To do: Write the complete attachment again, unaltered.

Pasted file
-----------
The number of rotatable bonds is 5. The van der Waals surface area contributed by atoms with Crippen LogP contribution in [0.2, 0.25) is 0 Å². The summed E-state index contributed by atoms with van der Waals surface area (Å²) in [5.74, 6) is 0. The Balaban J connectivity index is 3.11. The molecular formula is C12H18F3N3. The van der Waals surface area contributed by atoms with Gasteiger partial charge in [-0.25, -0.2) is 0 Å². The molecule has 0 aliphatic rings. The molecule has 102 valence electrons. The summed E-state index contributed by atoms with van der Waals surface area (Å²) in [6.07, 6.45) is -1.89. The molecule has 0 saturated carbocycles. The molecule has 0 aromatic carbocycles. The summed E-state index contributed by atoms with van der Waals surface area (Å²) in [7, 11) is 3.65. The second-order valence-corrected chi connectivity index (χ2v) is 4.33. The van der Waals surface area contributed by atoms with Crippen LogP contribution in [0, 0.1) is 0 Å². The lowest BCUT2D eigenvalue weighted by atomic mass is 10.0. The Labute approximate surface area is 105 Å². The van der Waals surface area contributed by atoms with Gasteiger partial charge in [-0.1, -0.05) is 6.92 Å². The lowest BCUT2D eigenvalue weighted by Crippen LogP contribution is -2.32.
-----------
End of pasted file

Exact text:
The number of rotatable bonds is 5. The van der Waals surface area contributed by atoms with Crippen LogP contribution in [0.2, 0.25) is 0 Å². The summed E-state index contributed by atoms with van der Waals surface area (Å²) in [5.74, 6) is 0. The Balaban J connectivity index is 3.11. The molecular formula is C12H18F3N3. The van der Waals surface area contributed by atoms with Gasteiger partial charge in [-0.25, -0.2) is 0 Å². The molecule has 0 aliphatic rings. The molecule has 102 valence electrons. The summed E-state index contributed by atoms with van der Waals surface area (Å²) in [6.07, 6.45) is -1.89. The molecule has 0 saturated carbocycles. The molecule has 0 aromatic carbocycles. The summed E-state index contributed by atoms with van der Waals surface area (Å²) in [7, 11) is 3.65. The second-order valence-corrected chi connectivity index (χ2v) is 4.33. The van der Waals surface area contributed by atoms with Crippen LogP contribution in [0, 0.1) is 0 Å². The lowest BCUT2D eigenvalue weighted by atomic mass is 10.0. The Labute approximate surface area is 105 Å². The van der Waals surface area contributed by atoms with Gasteiger partial charge in [-0.1, -0.05) is 6.92 Å². The lowest BCUT2D eigenvalue weighted by Crippen LogP contribution is -2.32.